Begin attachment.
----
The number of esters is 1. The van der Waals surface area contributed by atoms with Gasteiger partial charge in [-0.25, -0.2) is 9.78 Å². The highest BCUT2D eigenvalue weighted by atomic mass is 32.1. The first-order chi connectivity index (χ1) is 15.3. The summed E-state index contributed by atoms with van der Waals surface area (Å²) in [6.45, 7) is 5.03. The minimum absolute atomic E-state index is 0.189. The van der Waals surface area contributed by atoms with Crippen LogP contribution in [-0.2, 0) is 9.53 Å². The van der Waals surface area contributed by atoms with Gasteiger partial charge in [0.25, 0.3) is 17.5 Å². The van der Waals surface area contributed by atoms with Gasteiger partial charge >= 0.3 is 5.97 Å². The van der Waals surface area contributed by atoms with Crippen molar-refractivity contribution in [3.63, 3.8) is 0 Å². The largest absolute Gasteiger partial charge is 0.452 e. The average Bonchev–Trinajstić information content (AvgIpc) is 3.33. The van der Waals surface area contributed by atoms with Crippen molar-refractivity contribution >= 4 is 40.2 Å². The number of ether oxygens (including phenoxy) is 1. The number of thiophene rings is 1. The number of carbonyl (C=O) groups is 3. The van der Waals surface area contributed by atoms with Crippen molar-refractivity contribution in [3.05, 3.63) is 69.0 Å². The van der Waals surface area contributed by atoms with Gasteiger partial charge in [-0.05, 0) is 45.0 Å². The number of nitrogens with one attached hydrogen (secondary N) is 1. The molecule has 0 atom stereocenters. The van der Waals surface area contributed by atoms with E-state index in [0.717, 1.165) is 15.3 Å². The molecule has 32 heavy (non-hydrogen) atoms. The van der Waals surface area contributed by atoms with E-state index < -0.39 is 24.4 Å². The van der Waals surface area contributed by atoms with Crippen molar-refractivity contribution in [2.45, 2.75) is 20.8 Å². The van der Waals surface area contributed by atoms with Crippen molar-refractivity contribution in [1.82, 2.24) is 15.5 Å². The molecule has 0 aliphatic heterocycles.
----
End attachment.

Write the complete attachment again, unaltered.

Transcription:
The number of esters is 1. The van der Waals surface area contributed by atoms with Gasteiger partial charge in [-0.25, -0.2) is 9.78 Å². The highest BCUT2D eigenvalue weighted by atomic mass is 32.1. The first-order chi connectivity index (χ1) is 15.3. The summed E-state index contributed by atoms with van der Waals surface area (Å²) in [6.45, 7) is 5.03. The minimum absolute atomic E-state index is 0.189. The van der Waals surface area contributed by atoms with Crippen LogP contribution in [-0.2, 0) is 9.53 Å². The van der Waals surface area contributed by atoms with Gasteiger partial charge in [0.25, 0.3) is 17.5 Å². The van der Waals surface area contributed by atoms with Gasteiger partial charge >= 0.3 is 5.97 Å². The van der Waals surface area contributed by atoms with Crippen molar-refractivity contribution in [3.63, 3.8) is 0 Å². The largest absolute Gasteiger partial charge is 0.452 e. The average Bonchev–Trinajstić information content (AvgIpc) is 3.33. The van der Waals surface area contributed by atoms with Crippen molar-refractivity contribution >= 4 is 40.2 Å². The number of ether oxygens (including phenoxy) is 1. The number of thiophene rings is 1. The number of carbonyl (C=O) groups is 3. The van der Waals surface area contributed by atoms with Crippen molar-refractivity contribution in [3.05, 3.63) is 69.0 Å². The van der Waals surface area contributed by atoms with Gasteiger partial charge in [-0.05, 0) is 45.0 Å². The number of nitrogens with one attached hydrogen (secondary N) is 1. The molecule has 0 atom stereocenters. The van der Waals surface area contributed by atoms with E-state index in [0.717, 1.165) is 15.3 Å². The molecule has 32 heavy (non-hydrogen) atoms. The van der Waals surface area contributed by atoms with E-state index < -0.39 is 24.4 Å². The van der Waals surface area contributed by atoms with Crippen molar-refractivity contribution in [2.45, 2.75) is 20.8 Å². The van der Waals surface area contributed by atoms with Crippen molar-refractivity contribution in [1.82, 2.24) is 15.5 Å². The molecule has 0 aliphatic heterocycles.